After spending some time in the warm weather of California, the Boston Celtics began making their way home Saturday night. They made a pit stop in Denver to face the Nuggets and beat them in close fashion with a 111-110 win Monday night.
The Celtics were able to even their road trip series to a 2-2 record. With them now back in the wintery weather of Boston, it is time to reflect on what we learned about the team during their time away.
There is no doubt that when Kyrie Irving is on the floor for Boston, you can expect the team to score points at ease. But what worries me the most is how the offense operates when Irving is on the bench getting rest.
Jaylen Brown has not proven yet that he can be an offensive force day-in and day-out. Jayson Tatum, though his offensive production has been better than Brown’s up until this point in his career, still can’t be leaned on every night to take 10-15 shots and be the secondary option offensively.
Aron Baynes is non-existent most nights when it comes to producing points and Al Horford has more of an impact distributing and making the little plays rather than scoring, so where does that leave the Celtics in terms of scoring options?
Baynes has shown that though he can be a physical presence in the paint for the Celtics, he has become to much of a liability on offense that Brad Stevens may have to go back to the drawing board and figure out if a switch needs to be made to give Boston more consistency on the offense.
This brings me to the next thing we learned on the road trip:
Look to the Bench for Help
If there is one thing we learned from the Celtics road trip, it’s that Boston’s bench can be the uprising or the demise of the team when it comes to winning or losing a game.
There were plenty of times during their travels when Marcus Morris isolation plays weren’t producing points. Marcus Smart’s aggressive 3-pointers weren’t sinking (we see this a lot, not just on the road trip). On the flip side, there are games when Morris grabs points in bunches, and Smart can’t miss from beyond the arc. Unfortunately, this inconsistency leaves Stevens looking for other options, which in the second unit’s case would be Terry Rozier. Even though Rozier shows his flashes of excellence on the court, he has not shown enough this season to prove he can be relied upon every single night.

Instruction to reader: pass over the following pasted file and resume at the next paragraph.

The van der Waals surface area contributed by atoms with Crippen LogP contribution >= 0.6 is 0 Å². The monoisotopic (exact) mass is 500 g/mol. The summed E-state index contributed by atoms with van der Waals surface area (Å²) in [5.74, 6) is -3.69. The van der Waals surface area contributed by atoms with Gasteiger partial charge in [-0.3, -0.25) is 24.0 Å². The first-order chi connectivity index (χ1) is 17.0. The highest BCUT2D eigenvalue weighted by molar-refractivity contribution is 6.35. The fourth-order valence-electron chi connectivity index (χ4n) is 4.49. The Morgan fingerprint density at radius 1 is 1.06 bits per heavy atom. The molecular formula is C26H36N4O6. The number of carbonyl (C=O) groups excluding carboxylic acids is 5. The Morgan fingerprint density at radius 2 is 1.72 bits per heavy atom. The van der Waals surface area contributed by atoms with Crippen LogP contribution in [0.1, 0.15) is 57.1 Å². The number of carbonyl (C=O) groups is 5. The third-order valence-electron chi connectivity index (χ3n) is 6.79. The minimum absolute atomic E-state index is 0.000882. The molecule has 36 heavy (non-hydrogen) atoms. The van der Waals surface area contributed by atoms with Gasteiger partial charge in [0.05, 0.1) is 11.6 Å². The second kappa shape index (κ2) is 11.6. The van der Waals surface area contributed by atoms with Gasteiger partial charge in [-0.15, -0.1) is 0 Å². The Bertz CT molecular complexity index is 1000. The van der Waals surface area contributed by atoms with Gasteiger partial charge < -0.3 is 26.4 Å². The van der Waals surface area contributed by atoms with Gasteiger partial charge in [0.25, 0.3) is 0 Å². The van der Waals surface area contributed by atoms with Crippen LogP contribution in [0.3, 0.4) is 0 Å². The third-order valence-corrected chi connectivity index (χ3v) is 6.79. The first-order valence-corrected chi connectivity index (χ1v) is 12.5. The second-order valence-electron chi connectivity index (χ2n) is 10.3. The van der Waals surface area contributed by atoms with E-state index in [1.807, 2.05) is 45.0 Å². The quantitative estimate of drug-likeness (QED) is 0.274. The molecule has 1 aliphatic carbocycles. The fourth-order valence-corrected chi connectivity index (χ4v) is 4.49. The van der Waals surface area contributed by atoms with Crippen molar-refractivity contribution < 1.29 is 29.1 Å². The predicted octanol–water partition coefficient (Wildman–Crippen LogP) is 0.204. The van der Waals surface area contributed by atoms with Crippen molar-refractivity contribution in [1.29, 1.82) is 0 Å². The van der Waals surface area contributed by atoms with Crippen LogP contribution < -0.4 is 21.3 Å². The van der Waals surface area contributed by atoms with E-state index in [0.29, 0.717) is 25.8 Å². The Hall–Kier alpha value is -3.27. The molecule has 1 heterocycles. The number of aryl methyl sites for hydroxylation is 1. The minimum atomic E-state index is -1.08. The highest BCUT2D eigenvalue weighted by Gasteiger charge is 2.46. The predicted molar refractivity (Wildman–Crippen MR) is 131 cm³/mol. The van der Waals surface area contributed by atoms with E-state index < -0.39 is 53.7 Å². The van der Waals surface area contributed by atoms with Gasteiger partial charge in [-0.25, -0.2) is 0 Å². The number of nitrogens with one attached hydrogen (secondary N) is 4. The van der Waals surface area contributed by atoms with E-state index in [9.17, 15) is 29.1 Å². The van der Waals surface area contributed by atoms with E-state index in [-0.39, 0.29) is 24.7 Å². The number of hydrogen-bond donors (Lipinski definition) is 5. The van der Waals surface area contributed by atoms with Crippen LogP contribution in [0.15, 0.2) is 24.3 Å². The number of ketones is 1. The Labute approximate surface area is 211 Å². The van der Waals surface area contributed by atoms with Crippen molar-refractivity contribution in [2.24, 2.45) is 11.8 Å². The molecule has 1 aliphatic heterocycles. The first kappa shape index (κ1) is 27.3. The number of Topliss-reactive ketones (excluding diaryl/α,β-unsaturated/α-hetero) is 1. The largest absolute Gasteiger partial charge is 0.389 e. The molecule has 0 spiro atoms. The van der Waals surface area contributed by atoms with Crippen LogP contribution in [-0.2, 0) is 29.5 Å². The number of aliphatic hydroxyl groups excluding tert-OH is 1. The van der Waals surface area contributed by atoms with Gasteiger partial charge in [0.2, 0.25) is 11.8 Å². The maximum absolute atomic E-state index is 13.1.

Without Smart in the lineup for the last three games (Clippers, Warriors and Nuggets games), it really makes one wonder how badly the Celtics really need him in the lineup. It helps that we are seeing the good side of Morris, who is making his shots, and Rozier is on a bit of a hot streak; but the emergence of Daniel Theis has really turned heads and shown everyone that maybe Smart really isn’t as valuable as some think.
Shane Larkin has proven to be a serviceable guard for the Celtics off the bench – though I would rather not see him running isolation plays in key minutes during the fourth quarter like he did against Golden State – this gives the Celtics just one more reason to believe that Smarts’ time on the team could be coming to a close.
Give Theis More Minutes; Package Baynes and Smart
Yes, you read that headline right. The trade deadline is coming up and I think the Celtics should consider packaging Baynes and Smart.
With the emergence of Theis in the month of January, who is averaging 13 points and 11 rebounds per 36 minutes over that span, while also improving his 3-point shot over the course of the season, it gives me reason to believe that he may be in line for a role in the starting-5 down the stretch for the Celtics.
That being said, Baynes is proving to be a liability more than anything else. Smart still has value because of his efforts on the defensive side of the ball, so it’s not crazy to think that Boston should come up with a package before the trade deadline that potentially sends Baynes and Smart, along with other accessories needed, to get a player that has a bit more offensive consistency off the bench for a team that needs it badly.
Along with finding offensive capabilities, it wouldn’t hurt to grab someone in a trade who can rebound as well; moving Theis into a starter role will help the first unit, so Boston will need to look for rebounding answers from a second unit who would otherwise have to rely on Rozier and Morris for a bulk of their boards.
Making the money work in a trade definitely won’t be easy, but a change needs to be made, so the Celtics need to figure something out so they can produce a consistent spark off the bench.
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